holiday stress

How Couples Can Support Each Other During the Holidays

Are you dreading family get-togethers this holiday season? Are you bracing yourself for holiday stress? Strained relationships or family dysfunction can suck the joy out of your holidays.

In this video segment, Dr Linda Miles talks about how couples can support each other during the hectic holidays. Family dynamics during the holidays can be taxing. Here are some ideas for how you can help each other through them.

Read an excerpt of “Change Your Story: Change Your Brain” on Amazon.

Dr. Linda Miles is a leading expert on relationships and mindfulness. She is a psychotherapist, author, media expert and speaker. She has studied and worked in her field of counseling psychology for over 30 years and often speaks about mindfulness, stress reduction, mental health and relationships. Dr. Miles is personable and accessible in her books, articles and talks about how mindfulness and loving kindness can positively change your brain, your chemistry and your life. She can be reached at www.DrLindaMiles.com or followed on Twitter.

dysfunctional families

Coping with Dysfunctional Families During the Holidays

Do you have one of those dysfunctional families? Do holidays like Thanksgiving and Christmas easily turn contentious when certain family members get together? Does this make you dread the holidays?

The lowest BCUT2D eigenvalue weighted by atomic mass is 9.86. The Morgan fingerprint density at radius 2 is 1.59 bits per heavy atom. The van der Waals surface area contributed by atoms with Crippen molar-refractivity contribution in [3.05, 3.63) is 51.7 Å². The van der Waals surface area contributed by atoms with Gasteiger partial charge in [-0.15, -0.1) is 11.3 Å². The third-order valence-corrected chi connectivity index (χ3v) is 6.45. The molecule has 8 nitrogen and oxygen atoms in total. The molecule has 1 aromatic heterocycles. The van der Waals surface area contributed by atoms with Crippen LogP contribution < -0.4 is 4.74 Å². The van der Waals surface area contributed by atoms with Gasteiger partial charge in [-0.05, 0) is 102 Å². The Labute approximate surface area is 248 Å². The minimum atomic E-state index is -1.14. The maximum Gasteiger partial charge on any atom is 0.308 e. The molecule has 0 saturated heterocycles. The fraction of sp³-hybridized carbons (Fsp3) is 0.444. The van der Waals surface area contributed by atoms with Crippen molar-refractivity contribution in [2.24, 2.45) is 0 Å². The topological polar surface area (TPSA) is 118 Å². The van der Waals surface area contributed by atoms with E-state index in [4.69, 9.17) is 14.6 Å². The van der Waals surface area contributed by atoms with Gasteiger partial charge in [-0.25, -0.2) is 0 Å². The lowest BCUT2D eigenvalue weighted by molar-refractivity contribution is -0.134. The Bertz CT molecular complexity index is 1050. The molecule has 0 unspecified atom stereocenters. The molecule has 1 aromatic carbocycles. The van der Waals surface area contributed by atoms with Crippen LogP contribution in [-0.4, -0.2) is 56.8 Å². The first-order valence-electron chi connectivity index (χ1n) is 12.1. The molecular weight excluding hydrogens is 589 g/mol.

In this video, Dr. Linda Miles shares insights on how to cope with bad behavior from family  members during the holidays. The behaviors that are a problem are often automatic. If a family is dysfunctional, it’s easy to get swept up in these behaviors. If you feel like freezing or fighting in bad family situations during the holidays, here are a few things you can do.

Read an excerpt of “Change Your Story: Change Your Brain” on Amazon.

Dr. Linda Miles is a leading expert on relationships and mindfulness. She is a psychotherapist, author, media expert and speaker. She has studied and worked in her field of counseling psychology for over 30 years and often speaks about mindfulness, stress reduction, mental health and relationships. Dr. Miles is personable and accessible in her books, articles and talks about how mindfulness and loving kindness can positively change your brain, your chemistry and your life. She can be reached at www.DrLindaMiles.com or followed on Twitter.